Growing up, I had food allergies and was a worrier—but in general, I was strong and healthy. That changed in college, when, after a horrible case of mono, I developed mysterious physical health issues. During that time, my “worries” started manifesting in ways I didn’t understand: sleep deprivation, panic and swirling thoughts, and a general disassociation with my body, which I felt had betrayed me. Although I repeatedly described my mental-emotional symptoms, none of my doctors referred me to a psychotherapist. When I finally saw a clinical social worker, everything changed—my therapist was on my side. Working with her, I learned a lot about being an advocate for your own mental health during a time of poor physical health:
1. Your mental disorder is no less valid because it develops while you are suffering from physical problems—nor because it intensifies due to a physical problem. Stress will take a toll on your body, your brain, your coping mechanisms. It’s all connected.
2. If you are struggling and feel you need help, do seek out help from physical providers, but do not let them treat your mental health issue(s) as “situational” and likely to resolve “once the physical issues are gone.” Sometimes physical illnesses take a long time to go away. Sometimes they don’t go away. People who suffer from chronic illnesses often develop depression, so please: don’t let a doctor treat your mental health as a secondary issue. Especially because—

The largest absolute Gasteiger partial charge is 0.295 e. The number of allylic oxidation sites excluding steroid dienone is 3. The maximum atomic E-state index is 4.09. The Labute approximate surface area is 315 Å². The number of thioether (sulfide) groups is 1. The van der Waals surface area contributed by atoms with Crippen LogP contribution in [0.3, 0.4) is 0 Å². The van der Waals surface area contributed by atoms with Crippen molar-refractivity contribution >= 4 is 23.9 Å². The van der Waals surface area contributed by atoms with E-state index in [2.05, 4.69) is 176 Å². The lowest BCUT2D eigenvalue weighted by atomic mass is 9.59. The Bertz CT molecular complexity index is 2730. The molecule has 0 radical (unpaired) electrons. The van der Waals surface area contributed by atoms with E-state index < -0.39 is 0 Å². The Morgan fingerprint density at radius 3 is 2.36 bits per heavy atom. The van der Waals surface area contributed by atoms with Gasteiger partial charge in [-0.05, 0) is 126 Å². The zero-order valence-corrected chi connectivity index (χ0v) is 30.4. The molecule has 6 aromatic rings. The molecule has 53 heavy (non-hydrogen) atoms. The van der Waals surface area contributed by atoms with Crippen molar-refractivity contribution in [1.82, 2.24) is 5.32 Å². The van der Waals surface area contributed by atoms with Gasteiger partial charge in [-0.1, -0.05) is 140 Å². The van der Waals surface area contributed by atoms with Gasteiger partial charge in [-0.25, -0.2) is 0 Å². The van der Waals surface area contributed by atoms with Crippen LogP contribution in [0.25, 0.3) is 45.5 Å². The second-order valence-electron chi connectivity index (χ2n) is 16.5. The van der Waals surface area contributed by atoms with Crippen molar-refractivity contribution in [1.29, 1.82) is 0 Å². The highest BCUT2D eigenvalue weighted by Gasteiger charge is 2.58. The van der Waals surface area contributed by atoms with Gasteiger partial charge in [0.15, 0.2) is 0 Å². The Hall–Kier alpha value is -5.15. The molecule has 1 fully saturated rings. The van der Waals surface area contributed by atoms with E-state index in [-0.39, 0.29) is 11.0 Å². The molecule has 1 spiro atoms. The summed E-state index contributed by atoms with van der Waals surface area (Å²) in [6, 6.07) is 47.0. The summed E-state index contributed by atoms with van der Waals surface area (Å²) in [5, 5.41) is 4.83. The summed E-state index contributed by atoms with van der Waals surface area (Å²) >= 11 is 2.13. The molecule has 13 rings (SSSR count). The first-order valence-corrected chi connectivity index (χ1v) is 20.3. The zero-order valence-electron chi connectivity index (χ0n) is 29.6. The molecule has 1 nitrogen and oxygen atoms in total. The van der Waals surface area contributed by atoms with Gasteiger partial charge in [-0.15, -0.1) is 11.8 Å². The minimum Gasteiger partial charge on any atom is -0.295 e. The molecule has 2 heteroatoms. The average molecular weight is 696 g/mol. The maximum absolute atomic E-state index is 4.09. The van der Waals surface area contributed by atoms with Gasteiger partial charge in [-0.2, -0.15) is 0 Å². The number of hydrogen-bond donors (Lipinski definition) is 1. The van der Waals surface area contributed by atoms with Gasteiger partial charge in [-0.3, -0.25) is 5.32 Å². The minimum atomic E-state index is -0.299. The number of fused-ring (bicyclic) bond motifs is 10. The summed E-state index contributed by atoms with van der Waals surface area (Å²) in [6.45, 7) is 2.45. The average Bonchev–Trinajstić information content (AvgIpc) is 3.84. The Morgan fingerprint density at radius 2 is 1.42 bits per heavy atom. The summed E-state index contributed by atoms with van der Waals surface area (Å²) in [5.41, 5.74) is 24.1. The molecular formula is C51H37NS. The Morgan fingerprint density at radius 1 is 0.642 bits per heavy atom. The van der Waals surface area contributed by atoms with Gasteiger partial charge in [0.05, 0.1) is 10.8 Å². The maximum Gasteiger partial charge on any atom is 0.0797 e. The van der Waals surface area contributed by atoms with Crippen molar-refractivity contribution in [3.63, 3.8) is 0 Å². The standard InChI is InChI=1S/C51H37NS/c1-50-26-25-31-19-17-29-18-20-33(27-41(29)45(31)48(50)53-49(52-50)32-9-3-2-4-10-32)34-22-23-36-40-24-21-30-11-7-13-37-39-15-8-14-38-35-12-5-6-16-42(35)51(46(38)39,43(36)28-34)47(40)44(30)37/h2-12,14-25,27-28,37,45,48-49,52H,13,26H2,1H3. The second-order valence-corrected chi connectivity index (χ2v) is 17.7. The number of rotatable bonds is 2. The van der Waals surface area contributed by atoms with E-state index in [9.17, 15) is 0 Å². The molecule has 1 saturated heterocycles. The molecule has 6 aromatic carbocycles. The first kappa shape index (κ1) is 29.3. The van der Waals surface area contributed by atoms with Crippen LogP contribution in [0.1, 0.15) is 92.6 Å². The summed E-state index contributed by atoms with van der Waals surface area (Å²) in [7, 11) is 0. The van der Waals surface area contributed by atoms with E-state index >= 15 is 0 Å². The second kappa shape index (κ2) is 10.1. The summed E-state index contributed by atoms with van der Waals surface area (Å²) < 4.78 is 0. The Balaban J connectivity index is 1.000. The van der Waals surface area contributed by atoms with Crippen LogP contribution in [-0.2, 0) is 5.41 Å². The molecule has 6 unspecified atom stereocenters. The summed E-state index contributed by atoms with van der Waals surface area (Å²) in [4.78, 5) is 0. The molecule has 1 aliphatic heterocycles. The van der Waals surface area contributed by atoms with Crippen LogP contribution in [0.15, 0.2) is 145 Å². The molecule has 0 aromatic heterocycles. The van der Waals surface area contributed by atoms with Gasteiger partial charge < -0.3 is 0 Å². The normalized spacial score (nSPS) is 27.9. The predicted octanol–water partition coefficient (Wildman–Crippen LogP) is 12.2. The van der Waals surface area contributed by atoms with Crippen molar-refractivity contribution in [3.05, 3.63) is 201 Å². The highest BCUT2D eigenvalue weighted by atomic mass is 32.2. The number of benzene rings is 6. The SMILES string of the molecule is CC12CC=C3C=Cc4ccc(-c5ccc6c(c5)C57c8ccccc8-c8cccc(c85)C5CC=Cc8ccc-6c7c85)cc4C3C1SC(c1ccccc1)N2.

3. Getting help for your mental health is crucial to the success of your physical health treatment. If mental problems keep you from staying on top of your appointments and medications, you won’t be making any physical health progress. Both sides of your health need treatment, and both affect your stress level, which can affect your physical health stability or recovery.
Working with a clinical social worker, I was empowered to take charge of my physical health. Though it can be scary, I know I’m in the right when I insist on mental health as part of my treatment, which I have to do often. My therapist validated my feelings, and helped me learn to advocate for my mental health needs in the medical world.